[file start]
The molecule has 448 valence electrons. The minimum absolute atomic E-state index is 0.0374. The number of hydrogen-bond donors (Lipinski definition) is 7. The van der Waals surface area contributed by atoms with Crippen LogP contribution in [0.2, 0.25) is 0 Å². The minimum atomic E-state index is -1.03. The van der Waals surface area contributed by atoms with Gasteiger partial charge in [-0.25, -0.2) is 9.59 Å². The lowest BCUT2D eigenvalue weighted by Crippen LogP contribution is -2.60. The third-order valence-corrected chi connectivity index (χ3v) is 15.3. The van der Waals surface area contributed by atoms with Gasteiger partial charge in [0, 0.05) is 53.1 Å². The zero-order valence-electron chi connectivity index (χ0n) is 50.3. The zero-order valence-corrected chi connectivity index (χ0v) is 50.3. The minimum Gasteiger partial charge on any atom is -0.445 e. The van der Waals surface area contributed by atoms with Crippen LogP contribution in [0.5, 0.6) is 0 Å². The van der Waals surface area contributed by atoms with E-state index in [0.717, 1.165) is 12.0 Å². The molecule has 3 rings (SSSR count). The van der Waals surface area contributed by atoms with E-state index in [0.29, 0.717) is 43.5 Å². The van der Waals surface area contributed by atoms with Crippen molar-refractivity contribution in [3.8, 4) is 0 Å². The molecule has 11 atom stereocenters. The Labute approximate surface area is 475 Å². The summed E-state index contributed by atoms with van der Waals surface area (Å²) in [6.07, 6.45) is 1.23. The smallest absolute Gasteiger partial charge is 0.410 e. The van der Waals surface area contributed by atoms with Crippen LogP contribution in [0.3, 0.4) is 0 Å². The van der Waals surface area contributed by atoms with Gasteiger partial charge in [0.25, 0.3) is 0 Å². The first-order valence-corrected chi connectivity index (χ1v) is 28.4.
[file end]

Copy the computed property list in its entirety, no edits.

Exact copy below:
The molecule has 448 valence electrons. The minimum absolute atomic E-state index is 0.0374. The number of hydrogen-bond donors (Lipinski definition) is 7. The van der Waals surface area contributed by atoms with Crippen LogP contribution in [0.2, 0.25) is 0 Å². The minimum atomic E-state index is -1.03. The van der Waals surface area contributed by atoms with Gasteiger partial charge in [-0.25, -0.2) is 9.59 Å². The lowest BCUT2D eigenvalue weighted by Crippen LogP contribution is -2.60. The third-order valence-corrected chi connectivity index (χ3v) is 15.3. The van der Waals surface area contributed by atoms with Gasteiger partial charge in [0, 0.05) is 53.1 Å². The zero-order valence-electron chi connectivity index (χ0n) is 50.3. The zero-order valence-corrected chi connectivity index (χ0v) is 50.3. The minimum Gasteiger partial charge on any atom is -0.445 e. The van der Waals surface area contributed by atoms with Crippen LogP contribution in [0.5, 0.6) is 0 Å². The van der Waals surface area contributed by atoms with E-state index in [0.717, 1.165) is 12.0 Å². The molecule has 3 rings (SSSR count). The van der Waals surface area contributed by atoms with E-state index in [0.29, 0.717) is 43.5 Å². The van der Waals surface area contributed by atoms with Crippen molar-refractivity contribution in [3.8, 4) is 0 Å². The molecule has 11 atom stereocenters. The Labute approximate surface area is 475 Å². The summed E-state index contributed by atoms with van der Waals surface area (Å²) in [6.07, 6.45) is 1.23. The smallest absolute Gasteiger partial charge is 0.410 e. The van der Waals surface area contributed by atoms with Crippen LogP contribution in [0.3, 0.4) is 0 Å². The van der Waals surface area contributed by atoms with Gasteiger partial charge in [0.25, 0.3) is 0 Å². The first-order valence-corrected chi connectivity index (χ1v) is 28.4.